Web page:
The description of the book says it all about why that is. The pivotal tragedy is so poignant, so personal, and yet so loaded with significance for our lives today that it is almost too much for this reader to bear. The novel is set in Scotland, at the turn of the 18-19th century. Its setting is the old college of Glasgow University and the Physic Garden, where William Lang, the narrator, is learning the craft of gardening from his father and the discipline of medical botany from his mentor, Thomas Brown. These two strike up a rare friendship, until betrayal tears it apart and changes the lives of them both for ever.

This novel is about such important things - research and curiosity and learning about the world. It is about a particular time and place - Scotland in the Enlightenment - when human knowledge was advancing so quickly, a time and place that fascinate me for all sorts of personal reasons. The discipline that engages both Thomas and William is that of medicine, and the passion to understand the working of the human body in order to bring about health and combat disease. There is a softer side to this discipline - that of botany and the understanding of medicinal herbs and their uses, and that becomes William's forte; and the darker side, the study of anatomy, with all the implications of working with the body of someone who once was a living breathing human being.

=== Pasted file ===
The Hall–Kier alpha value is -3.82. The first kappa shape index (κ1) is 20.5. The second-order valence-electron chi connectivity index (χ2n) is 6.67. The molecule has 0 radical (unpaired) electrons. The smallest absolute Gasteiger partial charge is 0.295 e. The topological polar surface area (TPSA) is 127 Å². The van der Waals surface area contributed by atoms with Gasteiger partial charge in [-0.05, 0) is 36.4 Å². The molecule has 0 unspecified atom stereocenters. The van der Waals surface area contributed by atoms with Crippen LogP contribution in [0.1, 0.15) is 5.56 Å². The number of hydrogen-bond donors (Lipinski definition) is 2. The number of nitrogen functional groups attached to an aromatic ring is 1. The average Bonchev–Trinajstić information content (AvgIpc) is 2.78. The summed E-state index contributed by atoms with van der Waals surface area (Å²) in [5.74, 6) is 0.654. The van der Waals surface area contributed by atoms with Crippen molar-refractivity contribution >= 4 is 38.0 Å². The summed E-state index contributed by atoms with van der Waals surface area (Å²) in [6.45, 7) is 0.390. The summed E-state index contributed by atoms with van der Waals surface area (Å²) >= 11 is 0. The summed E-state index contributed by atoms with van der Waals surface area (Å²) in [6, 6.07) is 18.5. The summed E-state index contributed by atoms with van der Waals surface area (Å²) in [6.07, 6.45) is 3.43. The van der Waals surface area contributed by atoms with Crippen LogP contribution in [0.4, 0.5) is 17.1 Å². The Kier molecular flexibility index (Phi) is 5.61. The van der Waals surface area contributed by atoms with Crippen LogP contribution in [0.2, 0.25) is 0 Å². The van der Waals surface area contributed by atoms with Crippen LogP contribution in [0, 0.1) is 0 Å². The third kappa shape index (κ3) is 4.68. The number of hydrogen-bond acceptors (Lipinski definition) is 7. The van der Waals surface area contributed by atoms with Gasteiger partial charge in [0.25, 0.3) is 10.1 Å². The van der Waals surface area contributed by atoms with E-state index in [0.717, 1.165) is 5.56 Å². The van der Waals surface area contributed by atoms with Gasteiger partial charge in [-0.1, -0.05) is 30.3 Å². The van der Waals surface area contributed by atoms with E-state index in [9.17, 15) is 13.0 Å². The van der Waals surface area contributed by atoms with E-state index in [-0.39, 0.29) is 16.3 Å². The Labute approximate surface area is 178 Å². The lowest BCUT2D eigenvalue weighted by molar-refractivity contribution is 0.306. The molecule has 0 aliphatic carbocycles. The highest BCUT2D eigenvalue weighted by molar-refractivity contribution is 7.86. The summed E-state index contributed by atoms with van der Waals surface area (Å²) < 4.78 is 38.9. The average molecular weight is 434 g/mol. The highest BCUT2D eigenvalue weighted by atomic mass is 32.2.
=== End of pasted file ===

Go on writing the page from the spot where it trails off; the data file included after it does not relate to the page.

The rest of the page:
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Format: Kindle Edition Verified Purchase
A good idea for a tale set in early 1800's Glasgow. The attention to period detail is excellent and the facts about weaving and plants and their uses are slotted in well. I enjoyed the plot and but the eventual reveal was a bit obvious and too long in arriving. I was getting pretty fed up with moroseness of the main character William Lang over his falling out with his boss and friend Thomas Brown. It was far too thickly laid on and lasted for the whole story. William's dislike of of anatomical research was also over done. Instead of sympathising with William I ended up thinking he was very dull and far too naive. It would have been better for being a lot shorter which is a shame as the author can certainly tell a good tale.
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Format: Kindle Edition Verified Purchase
On opening Catherine Czerkawska's historical novel, The Physic Garden, I know immediately that I will have to plan ahead and read it chapter by chapter because it is so beautifully written, with each chapter encapsulating a thought, a question, a time. You want to stop and think, relish what you've just read – also, life has to revolve around work and shopping and cooking/consuming meals...there will be no housework done until I have finished this book.